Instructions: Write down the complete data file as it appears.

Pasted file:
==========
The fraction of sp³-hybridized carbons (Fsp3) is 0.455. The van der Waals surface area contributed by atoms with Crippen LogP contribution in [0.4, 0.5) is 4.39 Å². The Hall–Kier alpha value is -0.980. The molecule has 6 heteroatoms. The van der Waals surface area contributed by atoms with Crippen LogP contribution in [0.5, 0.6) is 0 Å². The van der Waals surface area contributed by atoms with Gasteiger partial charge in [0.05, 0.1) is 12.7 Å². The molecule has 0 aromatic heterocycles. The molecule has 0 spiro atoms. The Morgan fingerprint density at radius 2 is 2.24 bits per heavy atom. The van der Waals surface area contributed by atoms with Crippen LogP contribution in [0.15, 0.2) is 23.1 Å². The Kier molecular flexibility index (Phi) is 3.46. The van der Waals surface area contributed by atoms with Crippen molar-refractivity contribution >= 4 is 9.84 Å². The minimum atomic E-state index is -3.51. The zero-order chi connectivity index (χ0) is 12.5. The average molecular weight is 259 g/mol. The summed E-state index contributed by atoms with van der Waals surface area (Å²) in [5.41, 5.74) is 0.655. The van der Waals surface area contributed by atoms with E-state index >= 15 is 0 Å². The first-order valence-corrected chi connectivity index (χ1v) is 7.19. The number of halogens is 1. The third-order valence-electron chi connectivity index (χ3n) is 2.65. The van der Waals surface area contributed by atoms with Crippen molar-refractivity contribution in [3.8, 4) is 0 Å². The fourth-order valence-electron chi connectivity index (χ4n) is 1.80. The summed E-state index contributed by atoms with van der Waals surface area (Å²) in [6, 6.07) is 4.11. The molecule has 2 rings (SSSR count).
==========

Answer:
The fraction of sp³-hybridized carbons (Fsp3) is 0.455. The van der Waals surface area contributed by atoms with Crippen LogP contribution in [0.4, 0.5) is 4.39 Å². The Hall–Kier alpha value is -0.980. The molecule has 6 heteroatoms. The van der Waals surface area contributed by atoms with Crippen LogP contribution in [0.5, 0.6) is 0 Å². The van der Waals surface area contributed by atoms with Gasteiger partial charge in [0.05, 0.1) is 12.7 Å². The molecule has 0 aromatic heterocycles. The molecule has 0 spiro atoms. The Morgan fingerprint density at radius 2 is 2.24 bits per heavy atom. The van der Waals surface area contributed by atoms with Crippen LogP contribution in [0.15, 0.2) is 23.1 Å². The Kier molecular flexibility index (Phi) is 3.46. The van der Waals surface area contributed by atoms with Crippen molar-refractivity contribution >= 4 is 9.84 Å². The minimum atomic E-state index is -3.51. The zero-order chi connectivity index (χ0) is 12.5. The average molecular weight is 259 g/mol. The summed E-state index contributed by atoms with van der Waals surface area (Å²) in [5.41, 5.74) is 0.655. The van der Waals surface area contributed by atoms with E-state index >= 15 is 0 Å². The first-order valence-corrected chi connectivity index (χ1v) is 7.19. The number of halogens is 1. The third-order valence-electron chi connectivity index (χ3n) is 2.65. The van der Waals surface area contributed by atoms with Crippen molar-refractivity contribution in [3.8, 4) is 0 Å². The fourth-order valence-electron chi connectivity index (χ4n) is 1.80. The summed E-state index contributed by atoms with van der Waals surface area (Å²) in [6, 6.07) is 4.11. The molecule has 2 rings (SSSR count).